04 May 2009

The Plans

I figured it was about time that I posted an overview of our kitchen remodel plans!

A lot of people, when remodeling, enter the project with a statement like "I want a Tuscan kitchen" or "I just want some new appliances to make life easier." They make statements about style, form, function, utility, etc. To me, that is secondary. The first todo is to take a very big step back and think about the overall goals, and desired feel, for the kitchen. For example, here are some overall goals that we had:
  • nurture and foster a social family environment
  • enable casual and comfortable entertaining for large crowds
  • create a sense of connectedness to other areas of our home, as well as our entire site (i.e. our outdoor yards/deck)
  • celebrate food and encourage a healthier diet and eating habits
  • maximize efficiency and ergonomics* in daily usage patterns (* I have a bad back)
  • bottom line: create a space that feels good
A lot of people in design often debate form versus function. In most cases, I think the elusive quality of "feel" trumps both of those. Kelly at Kitchen Sync wrote a great post about feel just as I was starting to noodle on the idea of how to describe it and write about it. For now I'll just let you take in her thoughts and sooner or later, I'll try to organize my own thoughts about "feel."

Here is the kitchen layout that we inherited with the house:
From Kitchen - Gorsegner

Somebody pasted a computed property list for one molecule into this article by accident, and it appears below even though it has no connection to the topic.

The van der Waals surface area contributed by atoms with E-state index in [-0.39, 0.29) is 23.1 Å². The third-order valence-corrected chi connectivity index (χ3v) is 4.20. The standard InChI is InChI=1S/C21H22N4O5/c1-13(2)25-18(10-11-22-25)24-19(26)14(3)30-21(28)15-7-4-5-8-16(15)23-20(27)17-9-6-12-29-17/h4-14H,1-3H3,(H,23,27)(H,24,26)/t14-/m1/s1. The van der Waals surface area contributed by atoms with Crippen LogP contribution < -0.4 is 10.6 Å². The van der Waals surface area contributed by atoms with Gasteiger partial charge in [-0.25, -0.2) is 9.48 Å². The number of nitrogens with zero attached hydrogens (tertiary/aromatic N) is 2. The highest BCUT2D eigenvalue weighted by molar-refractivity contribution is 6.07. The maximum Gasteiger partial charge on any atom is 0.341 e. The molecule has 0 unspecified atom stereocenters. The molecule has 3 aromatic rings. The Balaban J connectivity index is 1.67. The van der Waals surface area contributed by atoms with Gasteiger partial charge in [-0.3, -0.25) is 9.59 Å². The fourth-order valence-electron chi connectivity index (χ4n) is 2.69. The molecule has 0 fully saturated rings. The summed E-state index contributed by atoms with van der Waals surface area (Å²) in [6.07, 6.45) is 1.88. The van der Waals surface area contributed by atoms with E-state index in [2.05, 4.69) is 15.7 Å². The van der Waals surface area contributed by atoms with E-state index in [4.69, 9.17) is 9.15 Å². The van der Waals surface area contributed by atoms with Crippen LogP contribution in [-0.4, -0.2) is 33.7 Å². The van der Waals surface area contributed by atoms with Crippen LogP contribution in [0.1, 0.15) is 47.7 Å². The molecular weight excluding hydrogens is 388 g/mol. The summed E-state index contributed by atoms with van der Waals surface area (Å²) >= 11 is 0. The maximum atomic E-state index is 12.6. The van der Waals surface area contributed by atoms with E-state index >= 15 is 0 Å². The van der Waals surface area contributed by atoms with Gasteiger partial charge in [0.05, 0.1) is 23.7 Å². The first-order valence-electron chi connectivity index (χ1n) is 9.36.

There were a lot of "feel" problems with this kitchen. Here are some of the top issues:
  • When entering the front door of the house, you looked to the back and found yourself directly centered with a sliding glass door. As my husband said, the message was clearly: "welcome! come in! go out!"
  • The kitchen was entirely open on one side to the living room, to form a great room, but it was very closed and imposing on all three other sides. As you entered the great room, there was no gradual transition into the space, especially since your first view, of the glass door, gave no hint as to anything else in the great room. In just one step, you abruptly switched from hallway to kitchen... an entirely unnecessary constraint in a floor plan of this size.
  • The kitchen also had cabinetry 8' high that was 24" deep, on the three walls of the room. This might be ok for a larger kitchen but not a 12.5'x13.5' kitchen. It felt like a heaviness was bearing down on you from every direction. This imposing wall of storage - a pantry - towered over you as you entered the room:
    From Why Remodel The Kitchen?
    Note: I have a lot of kitchen "stuff" and I never used all the storage in the old kitchen!
  • The island was 10' long by 3' wide -- effectively serving as a barrier to general traffic flow in the kitchen. The island actually extended 3' past the kitchen and into what should have been the casual dining area.
  • The casual dining area was entirely cramped and uninviting -- primarily due to the intrusion of the island. Anyone sitting in the dining area obstructed access to the sliding glass door and thus the deck and back yard.
These are the new kitchen plans:
From Kitchen - Gorsegner

Of note ...
  • There is now a designated casual dining area
  • The food storage pantry has moved from the "social zone" to the butler's pantry
  • This enables the stair wall to be opened up and allows for a smoother, gradual transition to the kitchen/great room area
  • There is a speed cook oven recessed into the stair wall, under the halfway stair landing. Thus there is still function on this wall, without taking up floor space.
  • Sliding glass door is now in the living room, and no longer chops up the great room into two smaller disjointed halves
  • New island dimensions encourage a better social and functional traffic flow (through widened aisles)